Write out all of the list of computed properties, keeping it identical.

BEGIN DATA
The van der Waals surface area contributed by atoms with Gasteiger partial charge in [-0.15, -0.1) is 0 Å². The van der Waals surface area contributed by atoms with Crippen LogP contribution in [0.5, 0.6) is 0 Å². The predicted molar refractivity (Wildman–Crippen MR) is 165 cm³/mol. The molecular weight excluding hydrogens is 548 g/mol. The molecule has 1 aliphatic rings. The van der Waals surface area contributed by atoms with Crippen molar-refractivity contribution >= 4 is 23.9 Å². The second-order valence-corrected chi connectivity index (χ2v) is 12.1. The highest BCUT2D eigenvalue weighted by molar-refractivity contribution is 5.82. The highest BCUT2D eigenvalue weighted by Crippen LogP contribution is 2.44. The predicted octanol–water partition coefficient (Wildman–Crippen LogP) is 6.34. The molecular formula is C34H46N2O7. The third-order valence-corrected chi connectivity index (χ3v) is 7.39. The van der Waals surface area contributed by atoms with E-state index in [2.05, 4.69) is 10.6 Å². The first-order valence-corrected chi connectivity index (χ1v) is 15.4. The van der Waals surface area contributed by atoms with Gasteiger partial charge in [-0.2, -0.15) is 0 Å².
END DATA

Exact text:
The van der Waals surface area contributed by atoms with Gasteiger partial charge in [-0.15, -0.1) is 0 Å². The van der Waals surface area contributed by atoms with Crippen LogP contribution in [0.5, 0.6) is 0 Å². The predicted molar refractivity (Wildman–Crippen MR) is 165 cm³/mol. The molecular weight excluding hydrogens is 548 g/mol. The molecule has 1 aliphatic rings. The van der Waals surface area contributed by atoms with Crippen molar-refractivity contribution >= 4 is 23.9 Å². The second-order valence-corrected chi connectivity index (χ2v) is 12.1. The highest BCUT2D eigenvalue weighted by molar-refractivity contribution is 5.82. The highest BCUT2D eigenvalue weighted by Crippen LogP contribution is 2.44. The predicted octanol–water partition coefficient (Wildman–Crippen LogP) is 6.34. The molecular formula is C34H46N2O7. The third-order valence-corrected chi connectivity index (χ3v) is 7.39. The van der Waals surface area contributed by atoms with E-state index in [2.05, 4.69) is 10.6 Å². The first-order valence-corrected chi connectivity index (χ1v) is 15.4. The van der Waals surface area contributed by atoms with Gasteiger partial charge in [-0.2, -0.15) is 0 Å².